More than a dozen people have been killed and several others severely injured in separate strikes by US killer drones in Pakistan and Afghanistan.
The highest casualties have been reported in Pakistan where 10 people were killed in the US drone strike on Wednesday.
Local intelligence sources say the attack took place in the volatile Nazyan area of Khyber Agency close to the border with Afghanistan.
Local Pakistani officials have confirmed the attack, saying those killed in the operation were Taliban militants.
Meanwhile, another airstrike by the foreign forces’ unmanned aircraft in Afghanistan left at least four people dead.
Afghan officials say the casualties in the attack in the western Farah Province were Taliban militants. However, the militant group has not commented on the deaths yet.
US drone strikes have escalated significantly over the past years, fueling anti-American sentiments in Afghanistan, Pakistan, Yemen and Somalia.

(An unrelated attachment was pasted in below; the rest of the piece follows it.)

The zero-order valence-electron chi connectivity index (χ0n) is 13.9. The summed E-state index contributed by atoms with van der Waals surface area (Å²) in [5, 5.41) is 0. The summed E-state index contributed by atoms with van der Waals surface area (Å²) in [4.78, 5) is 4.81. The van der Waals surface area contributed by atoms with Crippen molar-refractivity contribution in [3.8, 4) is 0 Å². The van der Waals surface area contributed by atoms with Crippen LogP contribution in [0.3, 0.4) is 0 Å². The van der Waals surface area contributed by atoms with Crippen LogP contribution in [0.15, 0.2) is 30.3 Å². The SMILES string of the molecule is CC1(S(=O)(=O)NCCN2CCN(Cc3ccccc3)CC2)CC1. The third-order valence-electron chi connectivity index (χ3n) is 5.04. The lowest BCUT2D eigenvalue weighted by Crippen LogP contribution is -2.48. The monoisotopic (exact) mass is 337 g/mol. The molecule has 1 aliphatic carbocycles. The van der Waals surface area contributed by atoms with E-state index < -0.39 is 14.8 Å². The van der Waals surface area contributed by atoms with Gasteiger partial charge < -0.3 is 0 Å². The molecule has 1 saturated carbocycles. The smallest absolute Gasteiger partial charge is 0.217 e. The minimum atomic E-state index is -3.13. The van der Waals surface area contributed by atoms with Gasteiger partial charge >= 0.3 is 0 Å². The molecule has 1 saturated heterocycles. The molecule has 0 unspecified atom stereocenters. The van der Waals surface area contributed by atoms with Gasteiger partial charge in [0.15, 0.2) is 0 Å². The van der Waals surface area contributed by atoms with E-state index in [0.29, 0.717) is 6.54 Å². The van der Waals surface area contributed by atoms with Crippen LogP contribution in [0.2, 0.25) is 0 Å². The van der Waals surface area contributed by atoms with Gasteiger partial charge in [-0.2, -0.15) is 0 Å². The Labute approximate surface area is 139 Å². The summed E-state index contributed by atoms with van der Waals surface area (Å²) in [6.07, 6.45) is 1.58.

The aerial attacks, initiated by former US president, George W. Bush, have escalated under President Barack Obama. Obama has defended the use of the controversial drones as “self-defense.”
Philip Alston, UN special envoy on extrajudicial killings, said in a report in late October 2010 that the US drone attacks were undermining the rules designed to protect the right of life.
Alston also said he fears that the drone killings by the US Central Intelligence Agency could develop a “Playstation” mentality.
Several international bodies and human rights organizations have already identified the US as the world’s number one user of “targeted killings” largely due to its drone attacks in Pakistan and Afghanistan.